Rob started in the wine business by working in public relations for several wine producing countries image campaigns. Having completed the Viticulture and Vinification certificate at the American Sommelier Association and the Wine & Spirits Education Trust Level 3, Rob is now the Manager and Wine Buyer at Blue Streak Wines & Spirits.

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  • http://www.hellovino.com Rick Breslin

    That woman standing in the wine aisle must be the most popular stock photo model in the wine industry. :)

    This is excellent research – thank you for sharing. The feedback from the retailer store owners and wine buyers is incredibly valuable.

    We (Hello Vino) hope to provide further insight into the minds of wine consumers when we publish our survey of over 120,000 app users over a 4 month period (Aug-Nov, 2010). We’ll also publish trends that align with the data in this article (Moscato is the #1 search term in the Hello Vino app during 2010).

    Great piece, Rob!

    Rick Breslin
    Hello Vino, Inc.

    • http://www.bluestreakwine.com Rob Bralow

      Thanks Rick. I am glad you enjoyed it.

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  • S.M.

    Hello Mr. Bralow

    I found your article interesting and informative, I’m always curious to follow wine world trends and how different people in different parts of the world are drinking different cuvees, blends and varietals.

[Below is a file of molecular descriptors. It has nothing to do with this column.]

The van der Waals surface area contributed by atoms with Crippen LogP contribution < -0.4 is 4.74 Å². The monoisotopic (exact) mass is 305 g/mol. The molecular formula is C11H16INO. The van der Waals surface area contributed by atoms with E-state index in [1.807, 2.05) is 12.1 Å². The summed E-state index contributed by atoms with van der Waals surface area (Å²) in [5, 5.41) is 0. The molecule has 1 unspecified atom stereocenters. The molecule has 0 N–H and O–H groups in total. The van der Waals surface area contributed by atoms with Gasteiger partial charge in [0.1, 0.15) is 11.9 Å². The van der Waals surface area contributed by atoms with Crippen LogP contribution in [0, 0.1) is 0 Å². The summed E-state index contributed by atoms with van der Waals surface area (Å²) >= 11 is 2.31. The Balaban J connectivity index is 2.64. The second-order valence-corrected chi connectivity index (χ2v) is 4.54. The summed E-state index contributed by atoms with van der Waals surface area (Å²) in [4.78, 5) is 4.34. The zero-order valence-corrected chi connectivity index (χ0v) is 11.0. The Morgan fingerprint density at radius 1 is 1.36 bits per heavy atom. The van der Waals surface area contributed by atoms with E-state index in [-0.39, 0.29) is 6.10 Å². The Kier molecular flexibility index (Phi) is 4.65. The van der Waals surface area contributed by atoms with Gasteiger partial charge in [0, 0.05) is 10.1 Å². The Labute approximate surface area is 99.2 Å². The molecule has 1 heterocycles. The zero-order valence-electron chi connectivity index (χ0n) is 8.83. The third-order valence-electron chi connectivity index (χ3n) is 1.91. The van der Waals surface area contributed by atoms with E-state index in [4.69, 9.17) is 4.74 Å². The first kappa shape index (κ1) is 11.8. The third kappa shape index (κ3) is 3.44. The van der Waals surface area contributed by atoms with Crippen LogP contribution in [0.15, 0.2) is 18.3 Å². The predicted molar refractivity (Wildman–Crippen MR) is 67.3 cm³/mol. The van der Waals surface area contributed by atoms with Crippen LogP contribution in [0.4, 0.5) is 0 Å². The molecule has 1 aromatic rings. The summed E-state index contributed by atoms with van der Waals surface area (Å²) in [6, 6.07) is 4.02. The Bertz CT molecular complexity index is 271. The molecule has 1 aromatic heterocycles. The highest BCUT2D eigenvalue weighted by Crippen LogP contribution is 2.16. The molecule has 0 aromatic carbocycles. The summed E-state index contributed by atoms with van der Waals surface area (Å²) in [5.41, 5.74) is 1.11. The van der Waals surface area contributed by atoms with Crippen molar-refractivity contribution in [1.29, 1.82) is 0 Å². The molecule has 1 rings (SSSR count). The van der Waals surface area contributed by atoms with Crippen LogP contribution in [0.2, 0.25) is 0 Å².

Being a wine lover and amateur wine connoisseur and also a German; in this case from Baden I thought I should point out one or two things if I may.

    Spatburgunder is Pinot Noir and originally is was a sweeter and lighter version of Pinot Noir than what you would find from Bourgogne or New Zealand, etc. The trend though now is to make it in a dryer, and more robust style. In fact most of the Spatburgunder produced in Ahr & Baden the two German wine regions producing it make a trocken (dry) form.

    The German sweet and semi-sweet red varieties are Dornfelder, Trolligner, Portugieser and Lemberger (also known as Blaufrankish in Austria and Kekfrankos in Hungary).

    Hope this was helpful for you and looking forward to reading more of your articles.

    Cheers!